Three-quarters of Extinction Rebellion protestors would buy shares in BP PLC (LON:BP. and Royal Dutch Shell PLC (LON:RDSA) if the oil supermajors shifted to renewables, analysts at Barclays have revealed.
Conducting an unlikely off-site visit to the Extinction Rebellion protests in London, the bank’s oil & gas analysts carried what they admitted was a “very non-scientific survey” with some of those waving placards, chanting slogans and gluing themselves to railings.
"There was a remarkable willingness to engage and the findings surprised us a little – including the call for a carbon tax and an acknowledgement that the solutions aren’t easy,” Barclays said in a note to clients on Wednesday.
“However, it was also clear that the oil companies are not seen as doing enough to solve the issue of climate change with the scale of investment still too low.”
There are genuine concerns among institutional investors that big oil share prices are being impacted by the polarisation of the climate debate, with increasing protests around the world reflecting an increasingly concerned society and raising questions about the value of these companies.
“We remain convinced that environmental and technology strategies will be key determinants of competitiveness in the coming decade,” Barclays said, picking out Norway’s Equinor ASA (NYSE:EQNR) as a good example with its renewables business adding value.
Meanwhile, Berenberg also highlighted further risk for major oil companies from a potential Democrat win in the next US election.
Several Democratic candidates have expressed their support for greener policies, with Elizabeth Warren promising a ban on fracking and a moratorium on all new fossil fuel leases.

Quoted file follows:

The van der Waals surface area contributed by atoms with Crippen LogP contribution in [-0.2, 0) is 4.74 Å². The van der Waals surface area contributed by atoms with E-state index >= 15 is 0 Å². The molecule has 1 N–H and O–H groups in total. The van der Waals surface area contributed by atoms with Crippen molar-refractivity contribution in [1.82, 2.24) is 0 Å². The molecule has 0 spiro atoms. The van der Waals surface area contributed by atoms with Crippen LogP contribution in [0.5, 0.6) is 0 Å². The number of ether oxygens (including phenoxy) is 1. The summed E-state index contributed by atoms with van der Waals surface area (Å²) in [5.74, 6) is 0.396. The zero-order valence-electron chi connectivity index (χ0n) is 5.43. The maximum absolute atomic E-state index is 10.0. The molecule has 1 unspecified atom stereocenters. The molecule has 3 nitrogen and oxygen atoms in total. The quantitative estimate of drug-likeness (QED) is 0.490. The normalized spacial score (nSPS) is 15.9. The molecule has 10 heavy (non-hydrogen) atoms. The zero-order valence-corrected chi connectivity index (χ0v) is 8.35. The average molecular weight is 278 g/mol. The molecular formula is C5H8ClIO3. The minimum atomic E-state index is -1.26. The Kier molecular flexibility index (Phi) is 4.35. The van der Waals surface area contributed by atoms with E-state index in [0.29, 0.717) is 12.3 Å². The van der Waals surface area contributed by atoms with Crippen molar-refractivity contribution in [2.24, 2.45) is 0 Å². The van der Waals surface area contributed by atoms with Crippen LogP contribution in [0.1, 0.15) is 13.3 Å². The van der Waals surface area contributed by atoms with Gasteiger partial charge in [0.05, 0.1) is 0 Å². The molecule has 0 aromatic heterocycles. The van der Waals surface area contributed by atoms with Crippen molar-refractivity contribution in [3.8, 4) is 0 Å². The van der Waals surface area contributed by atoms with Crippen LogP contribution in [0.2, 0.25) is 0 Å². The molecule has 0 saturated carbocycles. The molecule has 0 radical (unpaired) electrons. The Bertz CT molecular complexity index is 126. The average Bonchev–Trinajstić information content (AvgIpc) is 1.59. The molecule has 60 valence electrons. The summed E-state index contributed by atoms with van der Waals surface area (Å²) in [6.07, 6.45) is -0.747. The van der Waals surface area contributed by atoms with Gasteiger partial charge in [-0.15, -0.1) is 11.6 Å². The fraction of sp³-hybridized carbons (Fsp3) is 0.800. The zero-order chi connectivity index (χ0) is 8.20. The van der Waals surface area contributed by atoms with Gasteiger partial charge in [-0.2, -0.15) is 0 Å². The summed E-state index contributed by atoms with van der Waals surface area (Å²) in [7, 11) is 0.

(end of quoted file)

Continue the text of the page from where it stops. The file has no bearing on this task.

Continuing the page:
The German bank said oil supply will mostly be impacted by fracking restrictions and economic measures, such as higher taxation.
In this scenario, the most exposed would be companies with a large US shale portfolio, with BP and Shell mentioned here again, along with Exxon Mobil Corporation (NYSE:XOM), Chevron Corporation (NYSE:CVX) and Repsol.
In this case, others would benefit from this shortcoming to tap into an undersupplied market, for instance Total, OMV and Eni.
The whole debate was further exacerbated by Wednesday’s report from the US-based Climate Accountability Institute, where a new dataset quantified how much each of the largest oil, natural gas, and coal companies has contributed to the climate crisis since 1965.
The top 20 companies, where BP and Shell appear at positions six and seven respectively, account for over a third of all emissions.
Saudi Aramco, whose initial public offering has been impatiently awaited in the industry, was on top of the list with 4% contribution.